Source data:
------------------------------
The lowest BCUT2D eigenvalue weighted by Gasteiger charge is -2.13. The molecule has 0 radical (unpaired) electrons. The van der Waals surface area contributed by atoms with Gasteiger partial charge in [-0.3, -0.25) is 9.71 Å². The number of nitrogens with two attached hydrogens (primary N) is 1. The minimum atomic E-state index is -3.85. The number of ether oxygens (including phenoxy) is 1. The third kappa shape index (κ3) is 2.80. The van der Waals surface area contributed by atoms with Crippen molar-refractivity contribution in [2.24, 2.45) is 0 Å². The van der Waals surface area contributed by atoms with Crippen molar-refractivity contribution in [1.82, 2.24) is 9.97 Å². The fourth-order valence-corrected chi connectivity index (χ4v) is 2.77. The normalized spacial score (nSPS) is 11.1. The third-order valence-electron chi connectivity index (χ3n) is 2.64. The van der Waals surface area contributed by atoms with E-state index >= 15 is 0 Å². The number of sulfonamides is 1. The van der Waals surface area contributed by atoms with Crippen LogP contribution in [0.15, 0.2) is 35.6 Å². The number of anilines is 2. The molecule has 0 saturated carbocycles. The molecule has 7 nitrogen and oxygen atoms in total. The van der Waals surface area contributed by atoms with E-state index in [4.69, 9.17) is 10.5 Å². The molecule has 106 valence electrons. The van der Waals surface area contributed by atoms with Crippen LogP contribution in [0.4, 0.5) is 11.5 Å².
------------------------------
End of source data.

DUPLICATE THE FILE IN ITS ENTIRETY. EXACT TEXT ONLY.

The lowest BCUT2D eigenvalue weighted by Gasteiger charge is -2.13. The molecule has 0 radical (unpaired) electrons. The van der Waals surface area contributed by atoms with Gasteiger partial charge in [-0.3, -0.25) is 9.71 Å². The number of nitrogens with two attached hydrogens (primary N) is 1. The minimum atomic E-state index is -3.85. The number of ether oxygens (including phenoxy) is 1. The third kappa shape index (κ3) is 2.80. The van der Waals surface area contributed by atoms with Crippen molar-refractivity contribution in [2.24, 2.45) is 0 Å². The van der Waals surface area contributed by atoms with Crippen molar-refractivity contribution in [1.82, 2.24) is 9.97 Å². The fourth-order valence-corrected chi connectivity index (χ4v) is 2.77. The normalized spacial score (nSPS) is 11.1. The third-order valence-electron chi connectivity index (χ3n) is 2.64. The van der Waals surface area contributed by atoms with E-state index >= 15 is 0 Å². The number of sulfonamides is 1. The van der Waals surface area contributed by atoms with Crippen LogP contribution in [0.15, 0.2) is 35.6 Å². The number of anilines is 2. The molecule has 0 saturated carbocycles. The molecule has 7 nitrogen and oxygen atoms in total. The van der Waals surface area contributed by atoms with E-state index in [4.69, 9.17) is 10.5 Å². The molecule has 106 valence electrons. The van der Waals surface area contributed by atoms with Crippen LogP contribution in [0.4, 0.5) is 11.5 Å².